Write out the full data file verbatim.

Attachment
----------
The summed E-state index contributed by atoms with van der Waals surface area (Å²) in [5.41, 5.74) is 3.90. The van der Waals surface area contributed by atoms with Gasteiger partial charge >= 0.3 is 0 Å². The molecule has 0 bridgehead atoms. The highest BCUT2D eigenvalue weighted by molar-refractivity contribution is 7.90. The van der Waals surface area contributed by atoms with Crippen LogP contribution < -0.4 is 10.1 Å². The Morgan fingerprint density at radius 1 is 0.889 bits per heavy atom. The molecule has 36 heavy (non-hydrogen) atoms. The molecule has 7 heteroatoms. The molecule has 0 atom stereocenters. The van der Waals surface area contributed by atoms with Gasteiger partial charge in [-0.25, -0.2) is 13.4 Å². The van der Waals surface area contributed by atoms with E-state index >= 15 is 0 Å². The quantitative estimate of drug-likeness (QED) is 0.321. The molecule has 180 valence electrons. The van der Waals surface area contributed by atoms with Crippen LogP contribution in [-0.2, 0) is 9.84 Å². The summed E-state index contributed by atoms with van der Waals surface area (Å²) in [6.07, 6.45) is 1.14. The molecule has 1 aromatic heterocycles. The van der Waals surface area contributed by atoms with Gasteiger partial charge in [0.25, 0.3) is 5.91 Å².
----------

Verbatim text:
The summed E-state index contributed by atoms with van der Waals surface area (Å²) in [5.41, 5.74) is 3.90. The van der Waals surface area contributed by atoms with Gasteiger partial charge >= 0.3 is 0 Å². The molecule has 0 bridgehead atoms. The highest BCUT2D eigenvalue weighted by molar-refractivity contribution is 7.90. The van der Waals surface area contributed by atoms with Crippen LogP contribution < -0.4 is 10.1 Å². The Morgan fingerprint density at radius 1 is 0.889 bits per heavy atom. The molecule has 36 heavy (non-hydrogen) atoms. The molecule has 7 heteroatoms. The molecule has 0 atom stereocenters. The van der Waals surface area contributed by atoms with Gasteiger partial charge in [-0.25, -0.2) is 13.4 Å². The van der Waals surface area contributed by atoms with E-state index >= 15 is 0 Å². The quantitative estimate of drug-likeness (QED) is 0.321. The molecule has 180 valence electrons. The van der Waals surface area contributed by atoms with Crippen LogP contribution in [-0.2, 0) is 9.84 Å². The summed E-state index contributed by atoms with van der Waals surface area (Å²) in [6.07, 6.45) is 1.14. The molecule has 1 aromatic heterocycles. The van der Waals surface area contributed by atoms with Gasteiger partial charge in [0.25, 0.3) is 5.91 Å².